The Australia-China trade relationship has become increasingly politicised. Australia is becoming increasingly exposed to Chinese coercion as a result of a high proportion of its exports being sold to China. While Australian agricultural exports remained steady year-on-year in the first six months of 2020, the latest trade data from China suggests that tariffs and other trade barriers are starting to take a toll on the trade relationship. It is becoming increasingly clear that Australia will need to develop other export markets to reduce its reliance on China. As high quality, premium agricultural products remain in high demand globally, there is no shortage of countries that Australian agricultural commodities could be exported to.
More than one-third of Australian agricultural exports are sold to China – a level of trade dependence that has not existed since the 1950s, when a similar share was exported to the United Kingdom.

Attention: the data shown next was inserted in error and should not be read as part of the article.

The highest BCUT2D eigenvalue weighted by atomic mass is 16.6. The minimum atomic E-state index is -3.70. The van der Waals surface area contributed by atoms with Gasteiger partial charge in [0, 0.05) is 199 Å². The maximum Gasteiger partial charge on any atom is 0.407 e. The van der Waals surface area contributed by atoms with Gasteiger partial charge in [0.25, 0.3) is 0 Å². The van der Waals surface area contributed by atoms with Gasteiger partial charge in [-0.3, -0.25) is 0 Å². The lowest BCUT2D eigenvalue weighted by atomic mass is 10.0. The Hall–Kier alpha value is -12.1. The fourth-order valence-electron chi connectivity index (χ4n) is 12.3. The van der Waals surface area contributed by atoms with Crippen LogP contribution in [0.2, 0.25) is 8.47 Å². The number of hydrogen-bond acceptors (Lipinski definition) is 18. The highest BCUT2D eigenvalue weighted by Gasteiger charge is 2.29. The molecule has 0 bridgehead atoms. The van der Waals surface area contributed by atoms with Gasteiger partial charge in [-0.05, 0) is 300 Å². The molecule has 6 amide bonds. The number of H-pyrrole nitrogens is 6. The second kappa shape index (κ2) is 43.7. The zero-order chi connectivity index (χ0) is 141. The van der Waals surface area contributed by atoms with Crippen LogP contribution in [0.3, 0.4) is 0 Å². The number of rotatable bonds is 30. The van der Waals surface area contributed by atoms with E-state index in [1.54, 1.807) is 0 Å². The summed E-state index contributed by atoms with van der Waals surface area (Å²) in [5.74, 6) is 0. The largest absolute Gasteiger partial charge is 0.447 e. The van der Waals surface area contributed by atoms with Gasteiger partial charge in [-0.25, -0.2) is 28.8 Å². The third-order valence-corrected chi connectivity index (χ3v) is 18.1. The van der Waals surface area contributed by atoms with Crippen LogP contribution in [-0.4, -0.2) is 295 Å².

Beijing has shown that it is not afraid to use the trade relationship for political ends. According to Australian trade data, the trading relationship remained steady despite increased friction in the first six months of 2020. The latest Chinese customs data, however, indicates that the relationship is deteriorating.
While China is the largest single market for Australian agricultural exports, global demand for high-quality farm goods remains high. There are many other markets that most of those exports could be diverted to if the relationship were to continue to sour.
A reinvigoration of Australia’s trade diplomacy is required to secure the opportunities offered by those markets.